Gendered violences, structures of privilege: A polemic against ‘men’s rights’ discourse (Part 2)

In the previous post (link here), I argued that MRA discourses on domestic and gender-based violence, particularly the idea that women misuse laws, and that there should be ‘gender-neutral’ laws, are divorced from the larger contexts of structural violence, and the fact that gender as we know it, is in itself, a system of inequality.

Here, I outline the second important fallacy in most MRA discourses on domestic violence and misuse of laws: that is, the over reliance of a very selective criteria of data and facts and figures. Continue reading

Gendered violences, structures of privilege: A polemic against ‘men’s rights’ discourse (Part 1)

This post has been gestating for a long time now.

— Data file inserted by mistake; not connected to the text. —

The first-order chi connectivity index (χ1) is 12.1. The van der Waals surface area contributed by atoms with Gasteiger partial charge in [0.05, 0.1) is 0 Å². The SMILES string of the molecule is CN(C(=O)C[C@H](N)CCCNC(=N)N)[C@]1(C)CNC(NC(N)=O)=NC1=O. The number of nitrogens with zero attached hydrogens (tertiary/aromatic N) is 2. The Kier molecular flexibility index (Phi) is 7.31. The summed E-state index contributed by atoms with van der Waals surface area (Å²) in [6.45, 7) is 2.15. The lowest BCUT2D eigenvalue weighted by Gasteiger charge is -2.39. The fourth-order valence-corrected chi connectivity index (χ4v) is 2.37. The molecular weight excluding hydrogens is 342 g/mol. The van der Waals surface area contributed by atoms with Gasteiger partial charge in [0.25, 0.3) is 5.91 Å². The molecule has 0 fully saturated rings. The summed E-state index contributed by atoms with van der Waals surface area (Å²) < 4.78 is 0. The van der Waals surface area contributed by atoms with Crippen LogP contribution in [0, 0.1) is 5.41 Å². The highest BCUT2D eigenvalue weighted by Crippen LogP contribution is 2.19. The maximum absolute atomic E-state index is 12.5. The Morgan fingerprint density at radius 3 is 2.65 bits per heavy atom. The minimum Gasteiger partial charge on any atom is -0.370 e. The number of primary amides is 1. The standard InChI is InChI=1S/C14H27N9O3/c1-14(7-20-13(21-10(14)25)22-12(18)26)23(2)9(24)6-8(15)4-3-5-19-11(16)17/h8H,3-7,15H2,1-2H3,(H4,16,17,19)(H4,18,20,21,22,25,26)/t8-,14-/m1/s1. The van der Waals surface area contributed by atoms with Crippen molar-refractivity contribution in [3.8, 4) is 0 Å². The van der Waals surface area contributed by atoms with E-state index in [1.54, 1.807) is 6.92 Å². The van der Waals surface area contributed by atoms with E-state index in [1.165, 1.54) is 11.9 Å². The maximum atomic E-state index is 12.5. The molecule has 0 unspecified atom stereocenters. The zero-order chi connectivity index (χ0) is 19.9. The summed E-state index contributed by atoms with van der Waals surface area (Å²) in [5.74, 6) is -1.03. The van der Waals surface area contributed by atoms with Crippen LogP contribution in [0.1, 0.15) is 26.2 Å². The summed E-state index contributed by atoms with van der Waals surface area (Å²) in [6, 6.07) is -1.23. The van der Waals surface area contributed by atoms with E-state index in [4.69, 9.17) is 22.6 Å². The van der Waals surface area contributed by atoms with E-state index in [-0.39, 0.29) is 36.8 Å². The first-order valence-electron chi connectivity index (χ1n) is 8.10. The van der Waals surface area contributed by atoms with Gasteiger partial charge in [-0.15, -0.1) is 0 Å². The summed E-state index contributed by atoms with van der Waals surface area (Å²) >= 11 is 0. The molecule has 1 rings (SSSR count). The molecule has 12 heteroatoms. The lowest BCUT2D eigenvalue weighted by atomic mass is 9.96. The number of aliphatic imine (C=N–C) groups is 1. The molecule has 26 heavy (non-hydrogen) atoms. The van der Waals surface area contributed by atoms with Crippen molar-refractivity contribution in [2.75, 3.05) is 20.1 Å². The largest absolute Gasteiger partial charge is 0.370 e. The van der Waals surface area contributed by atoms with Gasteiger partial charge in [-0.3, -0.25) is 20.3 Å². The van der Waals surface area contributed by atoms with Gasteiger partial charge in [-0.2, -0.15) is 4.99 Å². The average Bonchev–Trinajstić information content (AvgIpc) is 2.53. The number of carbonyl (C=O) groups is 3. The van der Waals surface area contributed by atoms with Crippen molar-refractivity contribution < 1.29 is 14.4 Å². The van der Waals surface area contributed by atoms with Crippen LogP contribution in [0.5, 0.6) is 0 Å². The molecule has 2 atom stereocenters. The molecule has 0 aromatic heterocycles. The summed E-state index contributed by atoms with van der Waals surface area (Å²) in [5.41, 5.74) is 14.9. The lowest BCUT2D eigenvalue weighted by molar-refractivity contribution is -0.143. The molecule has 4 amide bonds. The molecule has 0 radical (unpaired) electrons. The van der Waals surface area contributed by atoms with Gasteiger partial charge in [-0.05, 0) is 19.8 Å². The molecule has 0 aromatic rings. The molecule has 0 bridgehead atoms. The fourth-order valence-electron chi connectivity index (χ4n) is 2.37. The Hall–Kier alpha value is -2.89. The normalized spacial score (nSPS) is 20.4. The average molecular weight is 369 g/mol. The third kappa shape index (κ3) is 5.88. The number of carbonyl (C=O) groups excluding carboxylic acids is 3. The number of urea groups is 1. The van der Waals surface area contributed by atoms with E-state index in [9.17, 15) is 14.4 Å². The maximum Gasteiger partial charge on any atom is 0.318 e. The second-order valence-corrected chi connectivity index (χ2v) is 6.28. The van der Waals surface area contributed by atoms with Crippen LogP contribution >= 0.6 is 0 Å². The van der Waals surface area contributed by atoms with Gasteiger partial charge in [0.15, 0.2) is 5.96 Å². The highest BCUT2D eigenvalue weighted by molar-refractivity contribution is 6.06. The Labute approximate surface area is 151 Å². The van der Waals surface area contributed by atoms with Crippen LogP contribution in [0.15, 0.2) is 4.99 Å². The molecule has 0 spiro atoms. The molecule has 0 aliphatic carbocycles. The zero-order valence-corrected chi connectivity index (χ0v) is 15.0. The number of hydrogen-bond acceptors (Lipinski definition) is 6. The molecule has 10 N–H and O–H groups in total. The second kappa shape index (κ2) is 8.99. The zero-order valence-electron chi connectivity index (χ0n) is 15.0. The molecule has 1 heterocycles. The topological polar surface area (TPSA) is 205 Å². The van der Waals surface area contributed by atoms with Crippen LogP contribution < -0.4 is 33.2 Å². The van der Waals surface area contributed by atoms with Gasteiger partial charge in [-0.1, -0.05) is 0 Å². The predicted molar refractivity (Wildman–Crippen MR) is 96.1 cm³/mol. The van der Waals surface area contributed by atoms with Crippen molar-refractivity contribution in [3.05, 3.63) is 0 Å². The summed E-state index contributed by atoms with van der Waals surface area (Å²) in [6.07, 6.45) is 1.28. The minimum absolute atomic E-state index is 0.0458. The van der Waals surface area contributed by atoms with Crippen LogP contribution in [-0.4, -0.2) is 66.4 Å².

When I started this blog, its primary aim was to be reflexive about my fieldwork experience, and to try and organise my thoughts for the eventual thesis. Of course, another significant aim – as such of any writing on a public platform – was to inform people, both peers and otherwise, about certain realities I’ve witnessed and engaged in with my work in Dharavi.

But I also think there is a larger issue at stake here. I’ve always maintained that anthropologists should make principled and political stances as and when we can, or are required to. Indeed the history of our discipline is replete with such examples. Continue reading